Thursday, 21 July 2011

Season Preview: How will newly-promoted Dunfermline fare in the SPL?

The upcoming SPL campaign will see Dunfermline Athletic make their return after a four year absence.  The Pars deservedly won promotion after spending the vast majority of the season in the top two positions of the First Division, before hitting a rich vein of form in the closing months.  In the end they finished ten points clear, only lost one home match all season and accumulated more points away from home than anyone else.

As we have seen in the most recent SPL campaign, the promoted side can often catch the other teams unaware and string together an impressive run of results, which, given that there is only one relegation spot, can all but ensure SPL survival going into the second half of the season, even when the side inevitably hits a poor run of form.

The team referred to are of course Inverness Caledonian Thistle who, under Terry Butcher, continued their impressive unbeaten away record, stretching it over an entire calendar year which included coming from two goals behind to draw at Celtic Park.  When this type of scenario unfolds, it is usually down to the side carrying on the form and confidence, harbouring that winning mentality, that got them promoted in the first place.  If Dunfermline can maintain their form from the tail end of last season and carry it into the new season in the same way Inverness managed to, they will be certain to avoid the drop.

Relatedly, something may also be said for sticking to the same system and strategy that brought about promotion.  In recent English Premier League seasons, newly-promoted Burnley, and latterly Blackpool, have shown that sticking to the same enterprising football that earned promotion, as opposed to reverting to a more solid, defensive strategy, can reap rewards.  Both sides were eventually relegated in their maiden season in the Premiership, however, both enjoyed a terrific first half to their respective seasons and did not learn their fate until the final day.  Furthermore, even though both were relegated it should be noted that they had three relegation spots to avoid to the SPL’s one.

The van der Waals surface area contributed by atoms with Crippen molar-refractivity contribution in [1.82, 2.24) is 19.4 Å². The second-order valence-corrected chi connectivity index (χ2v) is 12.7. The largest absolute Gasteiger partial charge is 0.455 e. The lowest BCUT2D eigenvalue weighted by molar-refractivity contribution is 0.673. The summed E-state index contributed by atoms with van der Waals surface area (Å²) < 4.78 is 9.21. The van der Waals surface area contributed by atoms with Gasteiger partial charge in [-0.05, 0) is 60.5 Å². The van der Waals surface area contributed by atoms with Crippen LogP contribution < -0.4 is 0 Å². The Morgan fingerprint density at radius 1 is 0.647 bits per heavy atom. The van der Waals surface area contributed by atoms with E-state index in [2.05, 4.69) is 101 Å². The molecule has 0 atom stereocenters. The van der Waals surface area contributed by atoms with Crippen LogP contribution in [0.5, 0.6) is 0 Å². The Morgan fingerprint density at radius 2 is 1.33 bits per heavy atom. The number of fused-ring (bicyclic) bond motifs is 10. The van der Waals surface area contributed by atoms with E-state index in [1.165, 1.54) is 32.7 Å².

The converse, also apparent in recent SPL campaigns, is for a side to struggle initially but then slowly find their feet, hit a decent run of form at a certain point in the season and avoid relegation relatively comfortably.  Despite winning three of their first five matches on their return to the SPL, a run of only one win in thirteen saw Hamilton rooted to the bottom of the table by the end of November in the 2008/09 season.  The Lanarkshire side then embarked on a string of results which saw them win six of their next eight matches which ultimately saved them from the drop.  A similar example can be found with Derek McIness’s St. Johnstone who, in the 2009/10 season, managed only one win in their first nine before hitting a run which saw them lose only three matches between December and March.

Not since Gretna in the 2007/08 season have a side won promotion and then instantly been relegated again.  Since then Hamilton, St. Johnstone and Inverness have all survived their first year in Scotland’s top flight.

So it remains to be seen whether Dunfermline will be able to carry their momentum from last season or whether they will struggle initially, heaping on the pressure to start finding results from somewhere.  One thing is for sure, they already have a huge amount of SPL experience amongst their ranks.  Of last season’s contingent, Andy Kirk, Chris Smith, Austin McCann, Kevin Rutkiewicz, Calum Woods, David Graham and Martin Hardie have all had spells in the top flight, while summer recruits Paul Gallacher and John Potter have a wealth of SPL experience between them.